Let’s focus on creating resilient communities.

Today, I had the pleasure of making a statement about the history and programs at the wonderful Clements Centre Society.

In 1957, parents in British Columbia took a stand. They could no longer accept sending their special needs children to large institutions where they risked suffering abuse and neglect.

Five parents in the Cowichan Valley took their children’s treatment into their own hands and formed the Clements centre for child development. At the Clements centre, children could remain close to their parents while receiving the care and support that they need. Clements now serves over 845 children and adults with development delays or special needs. Joey is one of them.

When Joey did not hit the same developmental milestones as his older sister, Joey’s parents became concerned and were referred to the Clements centre. With the support they found at the centre, Joey’s parents were able to navigate the process of having Joey diagnosed with an intellectual disability, which enabled him to receive the services he needed. When Joey turned 19, the services that were available to him no longer were. Parents in Cowichan worked together again to develop their own program for those who have aged out of the Ministry of Children and Family Development support system.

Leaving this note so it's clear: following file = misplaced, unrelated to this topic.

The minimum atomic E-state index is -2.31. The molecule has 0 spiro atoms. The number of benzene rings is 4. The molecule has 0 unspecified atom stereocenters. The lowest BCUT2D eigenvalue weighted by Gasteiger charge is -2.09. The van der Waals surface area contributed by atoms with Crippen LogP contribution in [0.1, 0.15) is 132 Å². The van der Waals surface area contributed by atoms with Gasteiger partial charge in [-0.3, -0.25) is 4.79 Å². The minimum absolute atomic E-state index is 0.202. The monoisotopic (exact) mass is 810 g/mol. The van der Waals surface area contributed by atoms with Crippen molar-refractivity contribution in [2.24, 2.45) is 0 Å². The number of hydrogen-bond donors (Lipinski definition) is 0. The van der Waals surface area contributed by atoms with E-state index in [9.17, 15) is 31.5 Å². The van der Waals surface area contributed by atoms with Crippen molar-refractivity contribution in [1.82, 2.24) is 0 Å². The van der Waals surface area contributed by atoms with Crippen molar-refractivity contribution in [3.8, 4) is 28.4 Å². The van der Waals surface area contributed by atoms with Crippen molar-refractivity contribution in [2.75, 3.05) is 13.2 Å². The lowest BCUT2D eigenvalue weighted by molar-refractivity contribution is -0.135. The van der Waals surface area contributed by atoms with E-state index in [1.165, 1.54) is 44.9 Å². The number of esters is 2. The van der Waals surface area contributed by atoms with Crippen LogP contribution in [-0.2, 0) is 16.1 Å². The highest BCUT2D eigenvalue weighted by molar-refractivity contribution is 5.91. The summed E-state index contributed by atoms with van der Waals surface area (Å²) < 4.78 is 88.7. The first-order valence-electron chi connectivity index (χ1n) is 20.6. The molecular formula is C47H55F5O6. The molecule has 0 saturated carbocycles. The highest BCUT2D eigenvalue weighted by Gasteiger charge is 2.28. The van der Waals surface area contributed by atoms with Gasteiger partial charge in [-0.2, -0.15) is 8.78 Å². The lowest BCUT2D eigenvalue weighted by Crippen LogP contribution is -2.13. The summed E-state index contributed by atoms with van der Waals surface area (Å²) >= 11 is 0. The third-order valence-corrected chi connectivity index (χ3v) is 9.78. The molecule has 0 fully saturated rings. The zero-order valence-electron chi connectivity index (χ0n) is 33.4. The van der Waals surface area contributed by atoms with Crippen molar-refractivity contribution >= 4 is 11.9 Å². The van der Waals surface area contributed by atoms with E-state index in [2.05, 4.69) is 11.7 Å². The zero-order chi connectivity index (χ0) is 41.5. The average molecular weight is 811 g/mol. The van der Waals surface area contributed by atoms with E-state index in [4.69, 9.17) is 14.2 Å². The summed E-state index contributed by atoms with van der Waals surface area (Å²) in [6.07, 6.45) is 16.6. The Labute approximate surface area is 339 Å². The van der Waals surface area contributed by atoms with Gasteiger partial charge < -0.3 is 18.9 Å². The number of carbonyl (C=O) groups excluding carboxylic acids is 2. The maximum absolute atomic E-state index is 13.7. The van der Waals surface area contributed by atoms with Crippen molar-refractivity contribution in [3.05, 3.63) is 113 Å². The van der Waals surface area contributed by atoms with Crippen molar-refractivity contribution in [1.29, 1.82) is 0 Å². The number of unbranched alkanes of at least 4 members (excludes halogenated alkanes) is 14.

Today, working with Community Living B.C., Clements provides young adults like Joey with the life skills they need to thrive. Young adults can take workshops like healthy cooking and effective communication, all of which allow them to move closer to independent living.

Joey’s story highlights the important work that organizations like Clements are undertaking as well as the immense need for both community and government support in ensuring that no one with an intellectual disability is unable to access the help they need to live a happy and healthy life.

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